The kids and I were outside with Bailey yesterday.  She’s an energetic dog, and thus occasionally in the out-of-doors (and luckily, very rarely in the in-of-doors, since she is not a small dog) likes to go on a mad tear.  This basically involves running in a circle or back-and-forth as fast as her legs will carry her for about 20 seconds.  Then she’s good.

Yesterday, she got just a little too exuberant, and hurt one of her back legs.  I’m waiting it out right now, because even though she wouldn’t bear weight on it right after it happened which was a little scary, she was much more willing and seemingly able to bear weight after a minute or two.  She’s still favoring it a bit but seems to be OK.

In dog years, she’s now about 42.  Since I’m on the cusp of middle age, I can sympathize with her.  It’s hard to give up those youthful days when you could do whatever you wanted to your body and have it give you barely any negative feedback.  Oh Bailey, those days are gone for both of us, I think.  Now is the time of warming up and stretching, of pacing ourselves, of going to bed a little earlier, of rethinking that third glass of wine.  (OK, maybe Bailey isn’t drinking much wine these days.)  It’s sort of funny, once you know better, your body isn’t up to the challenge anymore.

Good dog

Today is Bailey’s birthday. She’s 42.

Well, in dog years, anyway.

Bailey joined our family in 2002. I’d grown up with dogs but had never had MY OWN DOG, and Frank had never had a dog at all, so we figured we should get a dog of a breed with a reputation to be ‘easier’, as far as dogs go. We went back and forth and decided on a golden retriever. It seemed like a safe choice – smart, easy to train, good with kids.

I wanted to put a puppy picture here, but most of our pictures are in storage, and back then I was film-only. So this is the best puppy picture I can offer for now. The big black dog was my Grandpa Bill’s dog, Rocky.

Dog ownership has had its trying moments. Like for the while when we couldn’t figure out how to stop Bailey from jumping. (Somehow we got the idea to cross our arms, look up and ignore her, and it’s like magic!) Like when she had a spate of urinary tract infections – let me tell you, it is not fun trying to get a urine sample from a dog (but a pie tin, slid under at the right moment, works well enough). I lost more than one pair of beloved shoes to her puppy teething phase. And, as retrievers tend to be, Bailey certainly has her share of dependency affection and hyperactivity exuberance and destructiveness energy, but nothing anyone could call abnormal for a golden. She brought a bit of chaos to our generally quiet and predictable lives, and our days were better for it.

This is Frank and my brother, Mark.

But she has been a great dog. She is really smart, and was a cinch to housetrain. With just a bit of work she learned a lot of other useful stuff too, like sitting and staying and crating up. She’s a great dog for car trips, she isn’t at all anxious in the car, and stays relaxed throughout the trip (with occasional bouts of excitement to be going somewhere).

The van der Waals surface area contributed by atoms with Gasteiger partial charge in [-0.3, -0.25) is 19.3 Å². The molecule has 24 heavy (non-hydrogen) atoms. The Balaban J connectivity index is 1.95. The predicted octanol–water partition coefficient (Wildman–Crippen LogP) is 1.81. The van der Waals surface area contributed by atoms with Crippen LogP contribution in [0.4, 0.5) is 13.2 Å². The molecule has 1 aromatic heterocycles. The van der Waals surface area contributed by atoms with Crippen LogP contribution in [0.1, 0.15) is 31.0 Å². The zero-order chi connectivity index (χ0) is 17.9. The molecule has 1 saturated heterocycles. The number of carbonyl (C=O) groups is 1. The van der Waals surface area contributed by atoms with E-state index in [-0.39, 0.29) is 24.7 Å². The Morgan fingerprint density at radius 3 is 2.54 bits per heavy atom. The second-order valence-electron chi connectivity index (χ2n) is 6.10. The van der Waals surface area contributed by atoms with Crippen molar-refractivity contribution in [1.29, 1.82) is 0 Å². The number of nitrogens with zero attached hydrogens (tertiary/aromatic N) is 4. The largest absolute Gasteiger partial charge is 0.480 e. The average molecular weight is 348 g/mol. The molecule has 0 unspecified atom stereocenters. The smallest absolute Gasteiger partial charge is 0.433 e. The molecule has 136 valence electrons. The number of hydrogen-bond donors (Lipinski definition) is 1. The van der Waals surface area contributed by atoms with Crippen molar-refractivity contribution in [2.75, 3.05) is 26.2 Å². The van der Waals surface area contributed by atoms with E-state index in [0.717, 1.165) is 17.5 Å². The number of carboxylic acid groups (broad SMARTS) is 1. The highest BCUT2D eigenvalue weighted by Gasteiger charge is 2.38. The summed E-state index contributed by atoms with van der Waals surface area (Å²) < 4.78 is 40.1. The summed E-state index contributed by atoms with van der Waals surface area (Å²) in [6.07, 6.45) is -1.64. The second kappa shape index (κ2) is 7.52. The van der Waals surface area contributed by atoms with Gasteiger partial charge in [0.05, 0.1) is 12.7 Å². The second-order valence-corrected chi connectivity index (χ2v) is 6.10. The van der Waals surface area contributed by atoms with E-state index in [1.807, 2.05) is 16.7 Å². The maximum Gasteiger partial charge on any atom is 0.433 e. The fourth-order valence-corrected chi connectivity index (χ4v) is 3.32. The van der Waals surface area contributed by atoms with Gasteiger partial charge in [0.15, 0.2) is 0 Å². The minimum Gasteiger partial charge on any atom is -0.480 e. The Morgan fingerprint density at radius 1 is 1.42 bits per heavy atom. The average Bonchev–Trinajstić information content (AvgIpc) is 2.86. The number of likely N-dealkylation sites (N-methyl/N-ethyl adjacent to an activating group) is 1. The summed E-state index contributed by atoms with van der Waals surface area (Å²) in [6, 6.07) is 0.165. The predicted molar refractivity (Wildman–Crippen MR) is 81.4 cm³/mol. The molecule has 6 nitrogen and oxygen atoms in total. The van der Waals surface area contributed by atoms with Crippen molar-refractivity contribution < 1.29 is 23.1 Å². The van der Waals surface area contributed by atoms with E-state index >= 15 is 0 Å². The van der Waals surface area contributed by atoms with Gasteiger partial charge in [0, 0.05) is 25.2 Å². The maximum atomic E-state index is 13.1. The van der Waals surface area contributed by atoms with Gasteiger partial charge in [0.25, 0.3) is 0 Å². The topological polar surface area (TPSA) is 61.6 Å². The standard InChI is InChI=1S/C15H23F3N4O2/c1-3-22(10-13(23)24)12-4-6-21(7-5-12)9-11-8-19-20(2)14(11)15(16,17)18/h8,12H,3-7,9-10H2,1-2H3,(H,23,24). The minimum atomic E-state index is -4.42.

And then the kids came along, and she has proven her great-dog-ness in spades. In her they have a playmate, a jungle gym, a pony, a confidant, a partner in crime, a pillow, a teddy bear, and a guardian all in one big, furry package. She tolerates every bit of toy stealing and ear pulling and being sat on and and stepped on and laid on and jumped on with the patience of a saint, and still all she asks for return is an occasional cuddle and bowl of food.

With Lane when she was a week old.

With Lane last month.

As fitting for a family member, we will celebrate her birthday in a small way. We ordered her this ‘cake’ – it was Lane’s idea. She picked out the design, too.

Yes, I know, it’s a cat – there was a dog picture in the flyer right next to it. I even pointed it out and said “Don’t you think a dog picture would be more fitting? Bailey’s a dog, after all.” Lane said, “Yeah, but she likes cats too – like I like cats!” I couldn’t really argue with that logic. So, tonight after dinner, we’ll all have a piece of cookie cake and we’ll toast Bailey’s health.

So, Happy Birthday, Bailey! And thank you, for being a great dog. I hope we have the pleasure of your company for another six years.

Hard choices

I talked to my dad yesterday about Ginger. He’d talked to the vet, and what he found out isn’t great. Not the worst news imaginable, but not great.

The lump is definitely a malignant tumor. It is definitely in her jawbone. It is, however, a non-aggressive cancer, which the vet explained meant that this cancer wouldn’t get in her lymph nodes and spread all over her body. It would isolate itself on her jaw. There is definitely a viable treatment, which is to remove part of her jaw. They aren’t sure how much they’d need to remove just yet, but it sounds like we’re talking a substantial bit, like a third of her jaw or more. The vet says she should adapt to this just fine and lead a normal life. However, she naturally will be disfigured, missing part of her jaw and all, and there’s no guarantee that the cancer wouldn’t come back. And, since she’s ten years old, fairly on in years for a Labrador Retriever, there’s no guarantee something else couldn’t hit six months from now.

My dad is going to talk to the surgeon who would do the operation in a day or so, to really get some details cleared up, and ask some additional questions. Right now, he’s left with the tough decisions that many dog owners face: where does he draw the line? Should he go into debt to prolong Ginger’s life by what may be only a few months or a year? How much cost is too much cost? And is all of it fair to Ginger?

I’ve told him, were it Bailey, my dog, chances are, unless the costs meant Lane or Jake couldn’t go to college, I would probably do the surgery… but if the tumor came back, in three months or three years, I would not do it a second time. And at the same time, I told him Ginger’s getting on in years, she’s had a good, happy life, and if the surgeon tells him this surgery is going to cost more than his property taxes, that no one would blame him for deciding not to do it, and just letting Ginger live happily for the few weeks or months she might have before the lump starts to interfere with her ability to eat and drink.

Ugh, this is the part of dog ownership that nobody likes. 😦

Out of surgery

Dad’s dog Ginger ended up getting surgery today to remove what the vet is now calling a tumor, though we have not yet heard if it is malignant or benign.

Ginger’s ten years old so just having surgery presents its worries, but so far the word is that she did well in surgery and is doing well in recovery.

More news as it comes in.